Revue de Presse: July 20
Welcome to Tocqueville 21’s weekly revue de presse, where we recap some of the most thought-provoking articles we’ve seen on democracy and politics in France, the US, and beyond. As always, the articles we relay here do not necessarily reflect the views of the editors and interns that put this list together, just what we think is worth reading.
Three months after the astonishing Notre Dame fire, the New York Times published a comprehensive and interactive report on what went wrong at the cathedral. Maps and videos give an up-to-the-minute account of the the blaze and the response by firefighters, church officials, and everyday Parisians.
In a historically-focused and policy-oriented article for the London Review of Books, Adam Tooze details how Germany’s political parties have come to occupy their current status. Connecting Germany to the larger European story, Tooze chronicles the rise of the AfD, the slow demise of the SPD, and the CDU’s battle to retain power.
François de Rugy, who Emmanuel Macron named as his environment minister after the long-awaited departure of Nicolas Hulot last fall, announced his resignation last Tuesday, following a series of investigative reports by Médiapart that exposed his lavish abuses of taxpayer money as president of the Assemblée nationale. Though de Rugy stepped down voluntarily, he blames Médiapart for initiating a smear campaign against him and has filed a defamation suit against the investigative news site.
In The New York Review of Books, the acclaimed novelist and essayist Marilynne Robinson defends a version of American liberalism that derives from the Puritans. Robinson’s discussion of Reverend John Winthrop and early New England culture is part historical reflection and part jeremiad. She insists that early US history was more radical and egalitarian than those who caricature the Puritans might assume.
Interviewed at this family farm in Port Royal Kentucky, the American novelist and poet Wendell Berry reflects on rural America and genuine sustainability in the New Yorker. Over the course of the conversation, Berry distinguishes between being “parochial” and “provincial,” questions both liberal and conservative conceptions of “freedom,” and meditates on the art of setting limits.
Pro Publica, in a joint effort with the New Yorker, brings us another story about relationship to the land in the rural South. The piece highlights the struggles of African American property ownership and inheritance, as seen through the struggle of the Davis-Reels family in Carteret County, North Carolina.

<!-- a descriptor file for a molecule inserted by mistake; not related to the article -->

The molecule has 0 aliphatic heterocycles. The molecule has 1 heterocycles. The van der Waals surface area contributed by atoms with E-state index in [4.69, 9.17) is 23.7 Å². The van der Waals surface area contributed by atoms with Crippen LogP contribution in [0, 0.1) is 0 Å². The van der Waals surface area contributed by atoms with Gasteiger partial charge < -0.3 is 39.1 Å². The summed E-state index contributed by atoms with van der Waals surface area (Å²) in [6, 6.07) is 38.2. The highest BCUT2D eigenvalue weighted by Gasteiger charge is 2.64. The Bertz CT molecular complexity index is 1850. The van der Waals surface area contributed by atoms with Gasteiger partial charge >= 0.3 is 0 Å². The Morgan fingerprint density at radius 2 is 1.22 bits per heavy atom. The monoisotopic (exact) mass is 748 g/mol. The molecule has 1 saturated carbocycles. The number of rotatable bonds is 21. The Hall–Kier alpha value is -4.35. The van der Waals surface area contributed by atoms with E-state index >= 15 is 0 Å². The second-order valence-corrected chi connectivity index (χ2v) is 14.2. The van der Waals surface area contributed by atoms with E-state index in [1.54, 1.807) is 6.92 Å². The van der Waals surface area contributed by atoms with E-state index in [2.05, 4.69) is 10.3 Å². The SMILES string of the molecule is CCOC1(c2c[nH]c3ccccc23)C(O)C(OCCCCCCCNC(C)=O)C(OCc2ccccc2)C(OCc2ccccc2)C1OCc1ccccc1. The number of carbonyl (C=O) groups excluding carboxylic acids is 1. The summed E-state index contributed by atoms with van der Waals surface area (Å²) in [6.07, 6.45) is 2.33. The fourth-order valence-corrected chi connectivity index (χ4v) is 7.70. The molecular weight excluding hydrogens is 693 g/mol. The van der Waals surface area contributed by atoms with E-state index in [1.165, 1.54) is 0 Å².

In openDemocracy, Lars Cornelissen argues that the global surge in far-right populist movements is not so much a reaction against neoliberalism as it is an offshoot of neoliberal policies. In particular, he traces populist campaigns’ relationships with free-market think tanks such as the Institute of Economic Affairs.
In light of Tocqueville’s description of lawyers as America’s quasi-aristocrats, it is interesting to see Anthony T. Kronman, former dean of Yale Law School, calling for an “aristocratic ethos” in higher education. In his interview with the Chronicle of Higher Education, Kronman argues that have lost sight of the ideals and responsibilities of an elite education—and that educators talk about free speech, merit, and diversity in a misleading way.
Months after Emmanuel Macron announced his intention to abolish the Ecole nationale d’administration (ENA), Camille Stromboni asks in Le Monde whether the stipends given to students at the elite grandes écoles ought to be abolished as well. Given that a large percentage of students at ENA (training state administrators), the Ecole normale supérieure (training state researchers), and Polytechnique (training state engineers) come from relatively privileged backgrounds, and that many choose not to devote their careers to public service—their opting for lucrative private careers is known as pantouflage, which translates roughly to “putting on comfortable slippers”—Stromboni wonders whether a scholarship-based system might not make more sense.